Spring 2021 - POL 200W J100

Investigating Politics: Research Design and Qualitative Methods (4)

Class Number: 4903

Delivery Method: Remote


  • Course Times + Location:

    We 5:30 PM – 8:20 PM



Introduces different aspects of research design in political science, as well as different qualitative research techniques and the epistemological perspectives that inform them. Introduces important analytical and conceptual skills necessary to understand and evaluate political science research. Students with credit for POL 200 may not take this course for further credit. Writing.


Course Overview:

Empirical analysis is a common and necessary part of doing research in political science. It can be done quantitatively or qualitatively. In this course, we will:

  • Learn various aspects of research design and how to correctly do it
  • Explore a variety of tools and techniques commonly used in political science research
  • Develop analytical skills that are an integral part of doing research in political science

Course Format:

This course combines asynchronous lecture material with synchronous tutorial discussion.

Every week, recorded lectures will be posted on YouTube (with the links posted on Canvas). Students are expected to watch these videos on a weekly basis. Tutorials will be synchronous through Zoom.


  • Midterm 1 20%
  • Midterm 2 20%
  • 2 qualitative research assignments 60%


There is no final exam for this course as students are expected to work on a lengthy written assignment at the end of the semester.



There is no required textbook for this course.

Chapters and articles will be posted on Canvas throughout the semester. These readings are required.

Department Undergraduate Notes:

The Department of Political Science strictly enforces a policy on plagiarism.

Registrar Notes:


SFU’s Academic Integrity web site http://www.sfu.ca/students/academicintegrity.html is filled with information on what is meant by academic dishonesty, where you can find resources to help with your studies and the consequences of cheating.  Check out the site for more information and videos that help explain the issues in plain English.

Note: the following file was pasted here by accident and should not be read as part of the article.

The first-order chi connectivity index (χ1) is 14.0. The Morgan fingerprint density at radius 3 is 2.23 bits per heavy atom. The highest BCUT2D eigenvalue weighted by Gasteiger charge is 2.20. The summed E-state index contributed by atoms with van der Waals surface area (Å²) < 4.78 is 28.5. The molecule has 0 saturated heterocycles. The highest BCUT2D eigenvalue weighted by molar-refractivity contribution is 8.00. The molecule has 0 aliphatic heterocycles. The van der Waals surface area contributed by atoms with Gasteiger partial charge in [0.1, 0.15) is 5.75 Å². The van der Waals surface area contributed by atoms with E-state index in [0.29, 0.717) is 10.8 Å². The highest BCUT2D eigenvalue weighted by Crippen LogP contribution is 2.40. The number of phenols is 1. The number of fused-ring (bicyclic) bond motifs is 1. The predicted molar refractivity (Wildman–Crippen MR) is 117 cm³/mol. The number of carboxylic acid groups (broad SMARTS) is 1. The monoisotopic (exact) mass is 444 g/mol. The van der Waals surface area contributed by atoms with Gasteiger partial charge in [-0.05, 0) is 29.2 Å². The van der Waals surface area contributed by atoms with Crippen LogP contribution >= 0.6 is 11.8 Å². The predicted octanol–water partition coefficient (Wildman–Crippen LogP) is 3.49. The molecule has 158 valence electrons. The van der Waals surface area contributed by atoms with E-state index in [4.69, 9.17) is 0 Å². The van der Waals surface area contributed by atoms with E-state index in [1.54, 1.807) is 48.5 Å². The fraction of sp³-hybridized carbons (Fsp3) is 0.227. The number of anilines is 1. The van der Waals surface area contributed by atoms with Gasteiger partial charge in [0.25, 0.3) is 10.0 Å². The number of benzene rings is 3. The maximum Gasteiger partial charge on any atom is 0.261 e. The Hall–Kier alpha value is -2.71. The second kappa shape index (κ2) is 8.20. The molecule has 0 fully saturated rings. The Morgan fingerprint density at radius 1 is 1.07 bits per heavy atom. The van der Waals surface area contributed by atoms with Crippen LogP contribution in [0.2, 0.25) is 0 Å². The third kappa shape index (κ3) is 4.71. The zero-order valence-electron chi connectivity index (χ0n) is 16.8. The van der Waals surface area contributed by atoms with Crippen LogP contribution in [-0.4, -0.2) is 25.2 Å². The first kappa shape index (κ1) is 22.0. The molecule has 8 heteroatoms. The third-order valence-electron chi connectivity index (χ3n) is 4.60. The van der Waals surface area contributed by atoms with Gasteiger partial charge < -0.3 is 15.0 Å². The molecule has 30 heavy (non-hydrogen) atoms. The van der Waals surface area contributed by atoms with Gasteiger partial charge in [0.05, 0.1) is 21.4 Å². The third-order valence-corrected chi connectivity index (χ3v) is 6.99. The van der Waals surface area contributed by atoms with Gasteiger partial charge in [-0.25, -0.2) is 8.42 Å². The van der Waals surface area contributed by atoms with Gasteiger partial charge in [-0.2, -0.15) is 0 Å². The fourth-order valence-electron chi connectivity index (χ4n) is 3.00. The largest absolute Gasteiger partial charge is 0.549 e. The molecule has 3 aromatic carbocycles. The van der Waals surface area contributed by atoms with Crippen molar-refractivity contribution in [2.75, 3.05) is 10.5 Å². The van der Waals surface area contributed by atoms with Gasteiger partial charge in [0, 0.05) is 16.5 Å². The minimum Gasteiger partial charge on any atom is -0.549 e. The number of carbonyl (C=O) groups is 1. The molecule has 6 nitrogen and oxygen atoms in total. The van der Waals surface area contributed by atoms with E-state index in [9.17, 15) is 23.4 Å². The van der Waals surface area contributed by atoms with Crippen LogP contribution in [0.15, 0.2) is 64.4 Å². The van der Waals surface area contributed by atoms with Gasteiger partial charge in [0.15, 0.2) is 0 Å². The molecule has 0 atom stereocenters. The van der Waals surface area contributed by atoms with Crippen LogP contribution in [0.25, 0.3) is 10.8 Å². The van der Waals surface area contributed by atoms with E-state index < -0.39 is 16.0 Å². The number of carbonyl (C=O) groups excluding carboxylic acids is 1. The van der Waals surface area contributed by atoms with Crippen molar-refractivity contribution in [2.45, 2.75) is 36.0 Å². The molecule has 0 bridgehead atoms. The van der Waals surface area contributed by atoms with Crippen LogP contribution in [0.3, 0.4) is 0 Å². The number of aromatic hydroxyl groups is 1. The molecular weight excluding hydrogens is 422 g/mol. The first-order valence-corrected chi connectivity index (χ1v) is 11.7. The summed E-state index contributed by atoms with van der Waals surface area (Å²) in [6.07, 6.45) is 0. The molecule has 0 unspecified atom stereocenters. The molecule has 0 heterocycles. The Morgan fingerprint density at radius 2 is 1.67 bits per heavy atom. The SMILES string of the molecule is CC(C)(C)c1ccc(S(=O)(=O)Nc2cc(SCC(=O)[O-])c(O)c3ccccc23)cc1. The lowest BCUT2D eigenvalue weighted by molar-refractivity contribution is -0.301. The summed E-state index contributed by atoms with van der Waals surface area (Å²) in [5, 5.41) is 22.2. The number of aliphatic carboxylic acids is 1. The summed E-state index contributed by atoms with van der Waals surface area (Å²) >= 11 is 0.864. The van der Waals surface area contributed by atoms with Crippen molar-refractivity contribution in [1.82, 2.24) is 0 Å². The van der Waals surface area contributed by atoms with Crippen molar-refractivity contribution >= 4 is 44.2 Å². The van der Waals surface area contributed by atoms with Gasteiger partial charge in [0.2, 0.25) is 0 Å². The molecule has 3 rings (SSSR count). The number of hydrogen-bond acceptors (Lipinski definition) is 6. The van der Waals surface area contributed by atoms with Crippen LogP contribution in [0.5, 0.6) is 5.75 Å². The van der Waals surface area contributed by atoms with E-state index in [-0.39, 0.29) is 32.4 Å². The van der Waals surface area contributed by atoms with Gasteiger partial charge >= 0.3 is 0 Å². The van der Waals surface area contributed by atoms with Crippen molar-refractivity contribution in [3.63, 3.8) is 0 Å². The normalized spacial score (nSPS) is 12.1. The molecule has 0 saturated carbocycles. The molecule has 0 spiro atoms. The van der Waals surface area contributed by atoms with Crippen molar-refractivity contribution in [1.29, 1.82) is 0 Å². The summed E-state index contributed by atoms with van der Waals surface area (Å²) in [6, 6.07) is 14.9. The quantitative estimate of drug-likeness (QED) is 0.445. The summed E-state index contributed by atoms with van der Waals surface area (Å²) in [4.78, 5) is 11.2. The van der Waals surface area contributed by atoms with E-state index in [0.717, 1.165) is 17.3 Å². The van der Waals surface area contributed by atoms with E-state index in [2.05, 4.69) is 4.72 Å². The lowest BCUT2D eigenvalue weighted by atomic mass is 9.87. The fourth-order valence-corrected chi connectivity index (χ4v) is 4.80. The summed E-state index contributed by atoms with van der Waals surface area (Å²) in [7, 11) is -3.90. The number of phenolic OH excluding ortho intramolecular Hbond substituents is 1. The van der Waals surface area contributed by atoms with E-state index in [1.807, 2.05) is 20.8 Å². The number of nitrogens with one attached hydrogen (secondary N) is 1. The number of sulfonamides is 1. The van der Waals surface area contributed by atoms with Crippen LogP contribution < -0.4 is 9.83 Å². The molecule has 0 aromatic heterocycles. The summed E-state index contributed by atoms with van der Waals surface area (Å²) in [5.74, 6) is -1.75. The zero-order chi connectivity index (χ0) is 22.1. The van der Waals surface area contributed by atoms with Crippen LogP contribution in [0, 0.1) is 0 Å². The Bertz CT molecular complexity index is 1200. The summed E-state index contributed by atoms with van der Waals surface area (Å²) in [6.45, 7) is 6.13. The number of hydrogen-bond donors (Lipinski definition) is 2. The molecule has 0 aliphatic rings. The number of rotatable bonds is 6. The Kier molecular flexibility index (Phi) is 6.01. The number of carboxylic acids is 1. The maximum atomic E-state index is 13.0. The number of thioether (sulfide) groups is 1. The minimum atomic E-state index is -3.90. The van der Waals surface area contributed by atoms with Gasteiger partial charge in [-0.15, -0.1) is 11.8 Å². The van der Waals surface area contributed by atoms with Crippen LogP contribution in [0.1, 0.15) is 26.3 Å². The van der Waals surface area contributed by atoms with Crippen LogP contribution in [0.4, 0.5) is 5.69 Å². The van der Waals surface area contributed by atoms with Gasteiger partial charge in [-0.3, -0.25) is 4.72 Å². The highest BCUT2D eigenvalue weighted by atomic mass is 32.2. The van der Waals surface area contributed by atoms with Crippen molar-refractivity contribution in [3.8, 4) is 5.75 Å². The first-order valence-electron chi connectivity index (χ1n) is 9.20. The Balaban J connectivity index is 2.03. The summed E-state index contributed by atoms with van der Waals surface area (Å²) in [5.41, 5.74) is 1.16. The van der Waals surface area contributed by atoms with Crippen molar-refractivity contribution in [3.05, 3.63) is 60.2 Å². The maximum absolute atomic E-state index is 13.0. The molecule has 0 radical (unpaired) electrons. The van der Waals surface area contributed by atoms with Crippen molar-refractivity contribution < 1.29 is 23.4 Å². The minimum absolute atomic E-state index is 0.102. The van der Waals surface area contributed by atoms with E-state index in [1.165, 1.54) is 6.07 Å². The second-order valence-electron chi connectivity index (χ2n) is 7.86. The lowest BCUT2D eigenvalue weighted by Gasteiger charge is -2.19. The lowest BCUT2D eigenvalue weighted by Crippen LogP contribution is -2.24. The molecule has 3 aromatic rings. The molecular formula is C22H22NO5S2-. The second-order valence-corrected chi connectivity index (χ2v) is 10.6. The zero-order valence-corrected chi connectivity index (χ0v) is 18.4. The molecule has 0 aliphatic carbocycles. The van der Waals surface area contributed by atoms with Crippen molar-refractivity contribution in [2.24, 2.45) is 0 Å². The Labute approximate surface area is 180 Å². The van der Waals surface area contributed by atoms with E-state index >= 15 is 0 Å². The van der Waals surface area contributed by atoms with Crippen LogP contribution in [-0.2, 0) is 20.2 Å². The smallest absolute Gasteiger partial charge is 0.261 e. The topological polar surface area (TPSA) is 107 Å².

Each student is responsible for his or her conduct as it affects the University community.  Academic dishonesty, in whatever form, is ultimately destructive of the values of the University. Furthermore, it is unfair and discouraging to the majority of students who pursue their studies honestly. Scholarly integrity is required of all members of the University. http://www.sfu.ca/policies/gazette/student/s10-01.html


Teaching at SFU in spring 2021 will be conducted primarily through remote methods. There will be in-person course components in a few exceptional cases where this is fundamental to the educational goals of the course. Such course components will be clearly identified at registration, as will course components that will be “live” (synchronous) vs. at your own pace (asynchronous). Enrollment acknowledges that remote study may entail different modes of learning, interaction with your instructor, and ways of getting feedback on your work than may be the case for in-person classes. To ensure you can access all course materials, we recommend you have access to a computer with a microphone and camera, and the internet. In some cases your instructor may use Zoom or other means requiring a camera and microphone to invigilate exams. If proctoring software will be used, this will be confirmed in the first week of class.

Students with hidden or visible disabilities who believe they may need class or exam accommodations, including in the current context of remote learning, are encouraged to register with the SFU Centre for Accessible Learning (caladmin@sfu.ca or 778-782-3112).